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In event management, accessibility refers to the idea that everyone should be provided an equal opportunity to participate in, work and perform at an event. Among other things, accessibility can be understood in terms of how you see, hear, understand and move. A responsible event organiser strives to take all kinds of participants into account and works toward egality and equality. By working to better the accessibility of their event, the organiser can improve its customer service and pave the way for a larger demographic to participate. By doing so, they can also improve the social significance and overall lure of the event which could, for example, translate into a stronger argument for receiving funding from different organisations or government fractions. Moreover, event organisers are legally bound to further accessibility as the law requires all services to be equally accessible. Although accessibility measures serve only for a small demographic, they also benefit everyone as they improve the altogether manageability, enjoyability and security of the event.               

Among other things, accessibility can be improved by drawing attention to the physical accessibility of the venue as well as the accessibility of event information, services and pricing. It pays to keep accessibility in mind through the entire planning process and the event organiser should, for example, make clear instructions on how to arrive at the venue and provide information on accessibility online. When considering accessibility measures specifically for those with physical disabilities, questions of accessibility become particularly critical when choosing a venue. When planning these measures, it is a good idea to consult different experts, advocates, volunteers and advocacy groups active in the disabled community. Since the needs of each disabled individual are unique, the venue’s own assessment of its accessibility might be unreliable. In order to get an idea of the venue’s accessibility, it is highly recommended to visit the venue with an expert beforehand.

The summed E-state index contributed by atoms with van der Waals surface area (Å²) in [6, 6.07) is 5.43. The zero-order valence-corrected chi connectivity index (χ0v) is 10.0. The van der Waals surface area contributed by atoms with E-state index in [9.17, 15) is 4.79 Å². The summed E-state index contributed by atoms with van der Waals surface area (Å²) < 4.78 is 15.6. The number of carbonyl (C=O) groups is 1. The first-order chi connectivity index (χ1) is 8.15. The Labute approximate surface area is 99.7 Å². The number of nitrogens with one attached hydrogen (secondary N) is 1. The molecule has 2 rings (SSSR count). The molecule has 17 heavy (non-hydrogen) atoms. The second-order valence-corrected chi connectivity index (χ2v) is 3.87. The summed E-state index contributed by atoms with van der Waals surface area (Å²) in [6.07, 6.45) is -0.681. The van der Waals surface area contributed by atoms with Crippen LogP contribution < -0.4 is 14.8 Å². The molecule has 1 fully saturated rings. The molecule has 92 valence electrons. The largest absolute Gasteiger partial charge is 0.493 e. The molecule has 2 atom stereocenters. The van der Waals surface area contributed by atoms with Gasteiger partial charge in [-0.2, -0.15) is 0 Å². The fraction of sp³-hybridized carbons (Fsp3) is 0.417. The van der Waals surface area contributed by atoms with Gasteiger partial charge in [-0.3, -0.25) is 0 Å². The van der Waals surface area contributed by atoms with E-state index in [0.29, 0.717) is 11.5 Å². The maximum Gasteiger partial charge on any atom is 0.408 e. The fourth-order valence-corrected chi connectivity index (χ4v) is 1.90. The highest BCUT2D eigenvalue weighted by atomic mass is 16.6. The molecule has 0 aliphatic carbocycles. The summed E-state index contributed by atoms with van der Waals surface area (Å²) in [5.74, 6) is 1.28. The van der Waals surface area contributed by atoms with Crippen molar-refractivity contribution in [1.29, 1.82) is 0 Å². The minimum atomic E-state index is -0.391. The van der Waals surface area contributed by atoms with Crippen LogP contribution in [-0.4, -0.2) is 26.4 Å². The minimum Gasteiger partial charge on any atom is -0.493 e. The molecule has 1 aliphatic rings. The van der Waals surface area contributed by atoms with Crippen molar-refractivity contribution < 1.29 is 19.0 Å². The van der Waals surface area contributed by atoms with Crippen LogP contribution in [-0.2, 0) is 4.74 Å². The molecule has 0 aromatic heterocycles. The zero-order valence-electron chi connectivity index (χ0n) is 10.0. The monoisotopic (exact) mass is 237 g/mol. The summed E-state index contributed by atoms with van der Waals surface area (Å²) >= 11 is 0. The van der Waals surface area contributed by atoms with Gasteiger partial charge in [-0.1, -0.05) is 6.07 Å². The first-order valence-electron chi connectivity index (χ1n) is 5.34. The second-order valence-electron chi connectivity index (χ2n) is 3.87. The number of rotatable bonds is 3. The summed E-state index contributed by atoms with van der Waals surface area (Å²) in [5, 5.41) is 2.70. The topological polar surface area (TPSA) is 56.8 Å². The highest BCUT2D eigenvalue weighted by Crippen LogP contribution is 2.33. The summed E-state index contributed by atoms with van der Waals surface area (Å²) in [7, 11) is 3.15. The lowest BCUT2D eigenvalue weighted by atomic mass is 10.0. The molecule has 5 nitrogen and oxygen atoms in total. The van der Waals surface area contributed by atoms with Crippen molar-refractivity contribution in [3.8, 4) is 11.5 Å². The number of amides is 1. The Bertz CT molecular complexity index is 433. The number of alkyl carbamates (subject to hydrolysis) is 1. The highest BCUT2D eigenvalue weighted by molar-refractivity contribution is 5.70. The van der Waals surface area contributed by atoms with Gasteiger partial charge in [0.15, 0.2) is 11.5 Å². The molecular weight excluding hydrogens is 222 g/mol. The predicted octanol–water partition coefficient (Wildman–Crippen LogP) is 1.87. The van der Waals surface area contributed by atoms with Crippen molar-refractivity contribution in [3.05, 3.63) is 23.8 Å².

A prevalent example of an event that commits to accessibility is Ruisrock, the annual music festival in Turku. In 2012, the festival took on a project to increase their accessibility. As a part of this project, they made ten specific promises to further their accessibility. These promises include, for example, adding resting areas and bathroom stalls that are accessible by wheelchair, improving the lighting of the festival area, hiring trained people to help disabled patrons when needed, building wheelchair-designated vantage points close to the biggest stages and educating their staff on accessibility issues. In addition, Ruisrock pledged to improve their coverage of and access to accessibility and event information.

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